IMO Tier III decision making waves in the marine industry
As awareness of the shipping industry's contribution to exhaust emissions grows, the international marine transportation sector is facing tighter limits.
The United Nations International Marine Organization’s regulations governing marine emissions, called IMO Tier III, will get tougher starting Jan. 1, 2016.
Vessels with keel laying – in modern times, when a ship’s components are formally joined together – after this date must be outfitted with engines that cut their nitrogen oxide emissions by nearly 80 percent when traveling in NOx Emission Control Areas (ECAs) in North America and the U.S. Caribbean.
The areas covered by these NOx ECAs are vast and include strategically and economically critical coastal regions.
And while no European waters are currently designated as NOx Emission Control Areas, ships traveling there still must conform to existing international emission restrictions that went into effect starting in 2011.
For those concerned about shipping industry emissions, this is good news – and a sight better than what might have happened, considering some parties starting in 2013 proposed a broad delay in the new limits until 2021. They argued it wasn’t urgent, there was insufficient evidence and that it would be too difficult to comply using current technologies. (Last year in Conversations I considered ramifications of such an unfavorable postponement.)
Thankfully, however, efforts by the International Council on Clean Transportation and other groups helped convince the IMO to fix the kickoff date to Jan. 1, 2016 starting in North America and the Caribbean, rather than pushing it back.
These new environmental rules mean engine builders and ship operators working in an already tough business environment due to overcapacity and rising fuel costs must continue to innovate and adopt efficiency and technology measures to optimize performance and stay competitive, while not running afoul of regulators.
At the big SMM 2014 marine technology fair in Hamburg this September, technology leaders and operators of ocean-going vessels shared their views and measures for meeting the NOx-related IMO Tier III requirements at a discussion hosted by the International Council on Combustion Engines, or CIMAC, titled “The Impact of IMO Tier III Emissions Legislation on Power Systems.”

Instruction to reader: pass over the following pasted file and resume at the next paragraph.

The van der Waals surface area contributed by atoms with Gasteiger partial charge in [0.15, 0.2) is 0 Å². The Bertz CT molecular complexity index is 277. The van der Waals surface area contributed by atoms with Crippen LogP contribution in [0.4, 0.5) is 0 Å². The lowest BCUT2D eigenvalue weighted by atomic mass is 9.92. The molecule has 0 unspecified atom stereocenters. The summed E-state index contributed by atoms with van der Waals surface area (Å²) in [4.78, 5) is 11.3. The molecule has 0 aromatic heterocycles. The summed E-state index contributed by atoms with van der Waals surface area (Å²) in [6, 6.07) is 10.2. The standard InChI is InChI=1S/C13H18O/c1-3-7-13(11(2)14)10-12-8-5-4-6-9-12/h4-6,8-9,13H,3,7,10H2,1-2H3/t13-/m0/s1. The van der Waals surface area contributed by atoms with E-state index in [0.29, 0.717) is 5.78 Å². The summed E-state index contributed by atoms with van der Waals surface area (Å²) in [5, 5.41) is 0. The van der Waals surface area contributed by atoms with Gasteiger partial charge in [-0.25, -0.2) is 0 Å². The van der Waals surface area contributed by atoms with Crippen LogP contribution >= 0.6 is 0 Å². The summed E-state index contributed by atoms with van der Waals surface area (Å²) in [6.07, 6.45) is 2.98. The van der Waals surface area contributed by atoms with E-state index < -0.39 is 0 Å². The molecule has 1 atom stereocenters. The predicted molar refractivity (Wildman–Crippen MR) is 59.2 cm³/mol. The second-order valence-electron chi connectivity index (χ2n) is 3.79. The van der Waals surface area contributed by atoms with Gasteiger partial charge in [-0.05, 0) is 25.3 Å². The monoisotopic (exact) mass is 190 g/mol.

Some of the methods presented during the “CIMAC Circle” event as viable options included: two-stage turbocharging; variable valve timing; exhaust gas recirculation (EGR); selective catalytic reduction (SCR); and LNG fueling. These solutions bring a mix of advantages and challenges in both capital and operating expenditure.
ABB Turbocharging, which has a long history of boosting the efficiency of marine engines, is again well-positioned to support engine builders with a range of solutions to meet IMO Tier III requirements while keeping overall costs in check.
For example, ABB’s Valve Control Management (VCM) supports the use of dual-fuel engines – diesel and gas fueling – and when used in combination with ABB’s dedicated two-stage turbocharging system, Power2, can achieve a considerable reduction in fuel consumption and emissions for four-stroke applications.
The wide map design of the high-pressure stage compressor in ABB’s Power2 system enables the integration of exhaust gas recirculation solutions. Though selective catalytic reduction is a key solution for reducing emissions, it also tends to reduce efficiency in turbocharging. That’s why applying selective catalytic reduction requires a high-efficiency turbocharger like ABB’s A200-L, compatible with two-stroke systems.
So, ready or not, the global marine sector has “seen it coming” for years and must accordingly act swiftly and positively – now – to the International Marine Organization’s demands on behalf of a clean and healthy planet.